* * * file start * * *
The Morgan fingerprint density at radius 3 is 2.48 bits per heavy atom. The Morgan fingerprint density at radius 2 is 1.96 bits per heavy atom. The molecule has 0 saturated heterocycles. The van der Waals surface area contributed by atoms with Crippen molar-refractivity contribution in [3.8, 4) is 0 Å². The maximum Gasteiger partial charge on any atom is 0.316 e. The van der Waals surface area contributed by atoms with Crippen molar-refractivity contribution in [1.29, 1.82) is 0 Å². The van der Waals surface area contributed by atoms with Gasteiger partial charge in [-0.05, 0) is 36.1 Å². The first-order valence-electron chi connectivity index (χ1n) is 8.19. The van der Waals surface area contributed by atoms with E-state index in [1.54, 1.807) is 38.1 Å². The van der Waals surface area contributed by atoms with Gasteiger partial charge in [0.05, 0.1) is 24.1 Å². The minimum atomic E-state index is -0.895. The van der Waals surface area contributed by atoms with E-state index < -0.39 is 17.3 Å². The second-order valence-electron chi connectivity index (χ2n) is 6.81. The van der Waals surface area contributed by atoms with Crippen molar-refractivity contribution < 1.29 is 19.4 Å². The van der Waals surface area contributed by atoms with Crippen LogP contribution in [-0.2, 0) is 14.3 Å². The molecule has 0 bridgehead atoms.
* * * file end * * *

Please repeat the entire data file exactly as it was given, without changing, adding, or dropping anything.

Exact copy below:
The Morgan fingerprint density at radius 3 is 2.48 bits per heavy atom. The Morgan fingerprint density at radius 2 is 1.96 bits per heavy atom. The molecule has 0 saturated heterocycles. The van der Waals surface area contributed by atoms with Crippen molar-refractivity contribution in [3.8, 4) is 0 Å². The maximum Gasteiger partial charge on any atom is 0.316 e. The van der Waals surface area contributed by atoms with Crippen molar-refractivity contribution in [1.29, 1.82) is 0 Å². The van der Waals surface area contributed by atoms with Gasteiger partial charge in [-0.05, 0) is 36.1 Å². The first-order valence-electron chi connectivity index (χ1n) is 8.19. The van der Waals surface area contributed by atoms with E-state index in [1.54, 1.807) is 38.1 Å². The van der Waals surface area contributed by atoms with Gasteiger partial charge in [0.05, 0.1) is 24.1 Å². The minimum atomic E-state index is -0.895. The van der Waals surface area contributed by atoms with E-state index < -0.39 is 17.3 Å². The second-order valence-electron chi connectivity index (χ2n) is 6.81. The van der Waals surface area contributed by atoms with Crippen molar-refractivity contribution < 1.29 is 19.4 Å². The van der Waals surface area contributed by atoms with Crippen LogP contribution in [-0.2, 0) is 14.3 Å². The molecule has 0 bridgehead atoms.